ELLIS MARSALIS / “Do You Know What It Means To Miss New Orleans”
If you’d grown up in New Orleans, as I did, “Do You Know What It Means To Miss New Orleans” would be as ubiquitous to you as a Christmas Carol. Jazz musicians from New Orleans are virtually obliged to play the tune, consequently native New Orleanians like me hear it so often that it's possible for the melody and lyrics to lose all meaning.
It was only after I moved away from New Orleans that I actually ‘heard’ the song. Something about being 1,800 miles away from home lent “Do You Know What It Means” extra poignancy. I never went out of my way to listen to the song, but I did start looking forward to hearing it.
Now, New Orleans is gone. Not literally, of course. I know that the powers that be will rebuild the city. But New Orleans wasn’t about just infrastructure, highways and buildings. New Orleans, above all, was about people and culture. Watching the evacuation process on television, I can’t help but wonder: if a family is so poor that they couldn’t afford to leave, how will they afford to come back?
Earlier today, I listened to “Do You Know What It Means” and all I could think about were all of the New Orleans families who are going to be spending the coming winter in faraway, snow-covered states like Utah, New Jersey and Idaho. Of course, there’s nothing ‘wrong’ with Utah or New Jersey and I certainly don’t intend to insult anyone who calls those states home. But the point is, the poor New Orleans families we’ve all seen on CNN and the Weather Channel didn’t choose any of this. They’re going to have to adjust to bland food, cold weather, antisocial people and stale music. (This is all relative, of course. If someone born and raised in Idaho were forced to live in New Orleans, they’d have to adjust to food that is too spicy, weather that is too hot, and so on.)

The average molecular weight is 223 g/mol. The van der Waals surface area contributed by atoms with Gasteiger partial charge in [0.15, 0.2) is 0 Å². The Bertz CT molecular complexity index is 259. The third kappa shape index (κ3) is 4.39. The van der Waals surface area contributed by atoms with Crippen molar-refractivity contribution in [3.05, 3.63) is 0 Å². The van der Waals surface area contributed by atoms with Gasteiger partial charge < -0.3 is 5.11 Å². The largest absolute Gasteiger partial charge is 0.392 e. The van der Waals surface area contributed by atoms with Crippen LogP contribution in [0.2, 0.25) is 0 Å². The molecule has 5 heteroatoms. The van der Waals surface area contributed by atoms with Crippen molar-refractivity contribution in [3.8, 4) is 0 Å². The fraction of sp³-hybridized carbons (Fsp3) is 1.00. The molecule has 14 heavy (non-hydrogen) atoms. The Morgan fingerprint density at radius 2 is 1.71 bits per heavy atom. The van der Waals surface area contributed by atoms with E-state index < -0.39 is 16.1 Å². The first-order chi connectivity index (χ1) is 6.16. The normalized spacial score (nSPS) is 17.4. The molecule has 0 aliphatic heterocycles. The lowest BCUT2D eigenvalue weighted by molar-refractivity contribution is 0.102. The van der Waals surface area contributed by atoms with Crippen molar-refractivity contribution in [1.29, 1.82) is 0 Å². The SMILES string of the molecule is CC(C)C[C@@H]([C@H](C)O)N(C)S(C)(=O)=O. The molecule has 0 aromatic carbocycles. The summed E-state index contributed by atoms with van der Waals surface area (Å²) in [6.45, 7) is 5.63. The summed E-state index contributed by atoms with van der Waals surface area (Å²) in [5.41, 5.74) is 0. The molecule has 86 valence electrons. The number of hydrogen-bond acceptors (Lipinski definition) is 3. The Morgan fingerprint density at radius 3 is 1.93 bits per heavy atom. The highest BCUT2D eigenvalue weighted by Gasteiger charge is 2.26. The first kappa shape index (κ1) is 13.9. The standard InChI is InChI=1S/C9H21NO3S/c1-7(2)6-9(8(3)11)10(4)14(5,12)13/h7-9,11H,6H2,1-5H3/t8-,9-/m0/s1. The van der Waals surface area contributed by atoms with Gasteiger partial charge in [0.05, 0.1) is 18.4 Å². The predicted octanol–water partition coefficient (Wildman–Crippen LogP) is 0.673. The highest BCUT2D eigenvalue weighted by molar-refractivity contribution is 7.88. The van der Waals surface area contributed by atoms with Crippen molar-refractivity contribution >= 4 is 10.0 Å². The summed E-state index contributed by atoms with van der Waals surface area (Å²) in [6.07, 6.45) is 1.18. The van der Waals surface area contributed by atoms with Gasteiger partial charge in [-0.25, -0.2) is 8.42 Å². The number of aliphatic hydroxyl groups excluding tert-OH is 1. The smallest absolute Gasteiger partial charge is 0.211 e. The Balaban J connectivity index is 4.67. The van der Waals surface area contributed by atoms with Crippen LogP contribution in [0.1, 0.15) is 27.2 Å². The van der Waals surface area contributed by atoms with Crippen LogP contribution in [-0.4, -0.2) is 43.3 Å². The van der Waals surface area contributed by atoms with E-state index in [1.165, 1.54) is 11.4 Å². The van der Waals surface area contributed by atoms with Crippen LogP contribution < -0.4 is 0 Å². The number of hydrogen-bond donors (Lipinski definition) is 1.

Of the numerous versions of "Do You Know What It Means," I chose Ellis Marsalis' version because it is understated and sophisticated, yet evocative. Ellis' playing is never flashy or overstated. He is master of his instrument, but he never goes out of his way to prove it. Ellis' is a style that says what it means. Right now, what his playing says to me is, for a lot of my people who've already had it too hard, life is about to get that much harder. I really do hope I'm wrong, but I think a lot of us are going to be missing New Orleans for the rest of our lives.
—Mtume ya Salaam
Something positively incomparable
Every jazz fan and most music fans in general have heard of the Marsalis family. Although far from the only jazz family in New Orleans, and not even necessarily the leading jazz family, they are however the best known, and the fame of the sons have far ellipsed the father, which Ellis pere says, is the way it should be. But regardless of what should be, there is something positively incomparable about Ellis at his best. I guess, it's sort of like New Orleans... but I won't go there.
I have nothing else to say except: listen.
—Kalamu ya Salaam
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This entry was posted on Sunday, September 11th, 2005 at 12:01 am and is filed under Classic. You can follow any responses to this entry through the RSS 2.0 feed. You can leave a response, or trackback from your own site.
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